Alongside another passionate age activist, Moriam Abin, Engage Here facilitated an online discussion for young people on ageism. The discussion was part of Toynbee Hall's 'When We Speak' programme, which champions young people as the answer to some of London's most pressing issuesWritten by Melissa Fry
The aims of the discussion were to challenge some of the stereotypes associated with ageing, as well as looking how society's view of ageing has changed over time. We also looked to understand how young people might have been left out of the discussion and how ageing is perceived in different cultures.
As an icebreaker, participants were asked to find the oldest object they had in their room. Some examples of this were vintage clothing, antiquarian books or even toys from a bygone era. The point of this exercise was to temporarily distance the conversation from humans and think about how we look at anything that might be old. In most circumstances, especially in the discussed examples of clothing, we don't treat old things as less valuable, we often even celebrate their qualities.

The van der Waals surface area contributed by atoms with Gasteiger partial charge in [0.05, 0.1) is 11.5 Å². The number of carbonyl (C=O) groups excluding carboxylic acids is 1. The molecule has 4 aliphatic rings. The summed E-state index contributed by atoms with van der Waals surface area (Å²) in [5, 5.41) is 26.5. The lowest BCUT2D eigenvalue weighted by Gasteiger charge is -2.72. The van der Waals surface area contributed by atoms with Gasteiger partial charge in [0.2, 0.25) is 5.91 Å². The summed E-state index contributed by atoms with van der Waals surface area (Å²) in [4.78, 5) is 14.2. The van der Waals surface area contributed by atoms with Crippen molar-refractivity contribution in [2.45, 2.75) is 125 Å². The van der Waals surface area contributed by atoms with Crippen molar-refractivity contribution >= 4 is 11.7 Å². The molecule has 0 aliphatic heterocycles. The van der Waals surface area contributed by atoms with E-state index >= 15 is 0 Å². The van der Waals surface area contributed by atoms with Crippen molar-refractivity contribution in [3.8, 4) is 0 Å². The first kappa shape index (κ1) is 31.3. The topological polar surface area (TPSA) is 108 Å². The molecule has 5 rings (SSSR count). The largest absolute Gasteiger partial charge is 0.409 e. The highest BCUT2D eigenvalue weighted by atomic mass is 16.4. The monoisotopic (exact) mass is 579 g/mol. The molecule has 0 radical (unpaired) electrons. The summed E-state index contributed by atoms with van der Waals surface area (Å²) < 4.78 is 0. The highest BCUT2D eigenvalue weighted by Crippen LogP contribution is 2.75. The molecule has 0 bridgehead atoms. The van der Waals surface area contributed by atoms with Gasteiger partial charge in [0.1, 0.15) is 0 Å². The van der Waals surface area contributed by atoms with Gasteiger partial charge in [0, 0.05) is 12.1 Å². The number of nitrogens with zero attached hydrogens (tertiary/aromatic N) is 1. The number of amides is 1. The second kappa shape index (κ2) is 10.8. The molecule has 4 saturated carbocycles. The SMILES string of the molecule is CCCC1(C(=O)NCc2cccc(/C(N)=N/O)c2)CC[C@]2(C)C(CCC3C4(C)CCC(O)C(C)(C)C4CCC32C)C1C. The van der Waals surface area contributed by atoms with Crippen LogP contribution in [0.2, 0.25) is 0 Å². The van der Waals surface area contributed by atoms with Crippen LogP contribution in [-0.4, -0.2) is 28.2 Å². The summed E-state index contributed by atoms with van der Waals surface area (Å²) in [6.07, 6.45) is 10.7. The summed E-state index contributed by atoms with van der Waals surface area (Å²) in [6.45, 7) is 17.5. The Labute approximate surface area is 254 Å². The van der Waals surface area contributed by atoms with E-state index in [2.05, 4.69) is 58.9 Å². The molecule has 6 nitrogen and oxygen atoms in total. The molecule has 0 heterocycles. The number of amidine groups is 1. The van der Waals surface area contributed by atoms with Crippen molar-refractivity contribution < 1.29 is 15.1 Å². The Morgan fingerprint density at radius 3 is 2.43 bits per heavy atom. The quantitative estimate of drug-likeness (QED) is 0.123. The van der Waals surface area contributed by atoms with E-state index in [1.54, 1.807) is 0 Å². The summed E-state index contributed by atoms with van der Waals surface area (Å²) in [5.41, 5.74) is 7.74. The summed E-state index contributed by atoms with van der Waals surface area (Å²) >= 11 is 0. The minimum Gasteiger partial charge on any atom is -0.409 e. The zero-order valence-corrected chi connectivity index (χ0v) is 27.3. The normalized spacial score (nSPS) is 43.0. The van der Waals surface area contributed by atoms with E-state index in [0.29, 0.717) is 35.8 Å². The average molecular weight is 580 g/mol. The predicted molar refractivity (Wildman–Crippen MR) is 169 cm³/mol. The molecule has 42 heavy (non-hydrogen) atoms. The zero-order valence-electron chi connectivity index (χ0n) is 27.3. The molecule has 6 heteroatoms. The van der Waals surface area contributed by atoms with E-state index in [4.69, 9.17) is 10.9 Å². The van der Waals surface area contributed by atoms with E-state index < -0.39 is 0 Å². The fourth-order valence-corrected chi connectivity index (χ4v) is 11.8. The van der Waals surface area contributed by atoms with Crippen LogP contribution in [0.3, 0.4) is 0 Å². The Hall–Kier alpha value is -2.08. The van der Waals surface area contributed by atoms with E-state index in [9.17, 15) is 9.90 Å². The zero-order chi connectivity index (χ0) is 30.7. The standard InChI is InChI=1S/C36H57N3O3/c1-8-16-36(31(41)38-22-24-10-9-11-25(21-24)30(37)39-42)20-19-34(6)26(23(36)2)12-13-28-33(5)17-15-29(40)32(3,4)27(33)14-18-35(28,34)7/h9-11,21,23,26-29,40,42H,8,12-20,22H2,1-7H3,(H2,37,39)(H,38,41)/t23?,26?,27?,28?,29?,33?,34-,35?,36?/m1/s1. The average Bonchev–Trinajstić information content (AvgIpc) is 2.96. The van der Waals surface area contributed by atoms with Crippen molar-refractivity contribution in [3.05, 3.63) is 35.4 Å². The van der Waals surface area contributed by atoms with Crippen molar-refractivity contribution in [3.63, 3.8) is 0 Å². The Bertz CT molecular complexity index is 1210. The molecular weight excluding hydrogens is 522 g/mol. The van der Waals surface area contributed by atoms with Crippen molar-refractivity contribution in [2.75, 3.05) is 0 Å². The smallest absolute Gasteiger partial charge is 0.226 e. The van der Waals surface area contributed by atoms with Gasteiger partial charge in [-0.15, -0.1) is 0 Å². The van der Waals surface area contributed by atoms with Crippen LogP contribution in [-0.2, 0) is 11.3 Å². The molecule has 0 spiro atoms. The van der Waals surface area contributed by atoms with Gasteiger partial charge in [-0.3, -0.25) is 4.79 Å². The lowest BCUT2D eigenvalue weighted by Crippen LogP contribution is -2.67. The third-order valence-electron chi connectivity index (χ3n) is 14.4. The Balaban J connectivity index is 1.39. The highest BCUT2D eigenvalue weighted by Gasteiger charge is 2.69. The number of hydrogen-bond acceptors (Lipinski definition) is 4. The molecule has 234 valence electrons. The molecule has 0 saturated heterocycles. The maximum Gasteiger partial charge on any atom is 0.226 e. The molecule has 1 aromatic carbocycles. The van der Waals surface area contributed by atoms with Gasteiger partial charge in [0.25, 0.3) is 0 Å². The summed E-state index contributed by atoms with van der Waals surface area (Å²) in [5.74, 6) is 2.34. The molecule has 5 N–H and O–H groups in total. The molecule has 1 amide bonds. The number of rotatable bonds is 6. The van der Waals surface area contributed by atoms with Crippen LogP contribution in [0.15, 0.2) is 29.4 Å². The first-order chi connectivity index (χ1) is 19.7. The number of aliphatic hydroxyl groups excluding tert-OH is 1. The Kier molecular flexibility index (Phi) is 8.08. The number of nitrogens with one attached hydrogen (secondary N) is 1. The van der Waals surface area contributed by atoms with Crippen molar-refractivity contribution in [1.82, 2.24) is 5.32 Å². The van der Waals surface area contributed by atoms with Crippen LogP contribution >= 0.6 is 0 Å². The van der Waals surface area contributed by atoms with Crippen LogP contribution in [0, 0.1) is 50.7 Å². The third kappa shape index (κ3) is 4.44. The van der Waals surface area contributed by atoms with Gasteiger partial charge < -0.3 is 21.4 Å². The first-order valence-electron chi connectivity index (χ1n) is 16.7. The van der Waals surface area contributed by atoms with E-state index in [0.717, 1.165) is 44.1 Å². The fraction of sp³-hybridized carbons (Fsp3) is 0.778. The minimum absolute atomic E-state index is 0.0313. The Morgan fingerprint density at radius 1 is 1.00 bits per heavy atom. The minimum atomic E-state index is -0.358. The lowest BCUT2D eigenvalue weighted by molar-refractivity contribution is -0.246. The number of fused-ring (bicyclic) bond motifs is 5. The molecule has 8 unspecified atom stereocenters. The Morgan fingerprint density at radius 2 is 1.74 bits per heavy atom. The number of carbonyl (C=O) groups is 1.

Following that, participants shared their own experiences of ageism, small things like being segregated at a family party or bigger things like not having the right to vote. There was resounding positivity around being given the chance to voice an opinion in "adult spaces" whatever age you are. Considering age as a perspective rather than barrier. An interesting insight from the young participants was how they saw protests as a space where everyone had an equal voice.
We also talked about the representation of ageism in society. First of all through sayings such as "to be seen not heard", this was unanimously disliked and considered an example that is used less and less, as children’s importance and value in society improves, since the phrase was coined in Victorian days.. Less divisive phrases were also discussed. The phrase "When I'm older I want to", was highlighted as one that is used throughout someone’s life, even by older people, as ambitions don't tend to finish once you reach your twenties.
Within society's infrastructure, we touched on The Centre for Ageing Better's range of ‘age-positive’ icons as an alternative for stereotypical signage and images, to help tackle ageism. Notably the sign pictured at the top of the page, which is a reinterpretation of elderly sign, you might see near care homes. Further to that we discussed some of the discrimination older people might experience, such as ageism in the recruitment sector, with older people often struggling to re-enter employment in the later years of their career.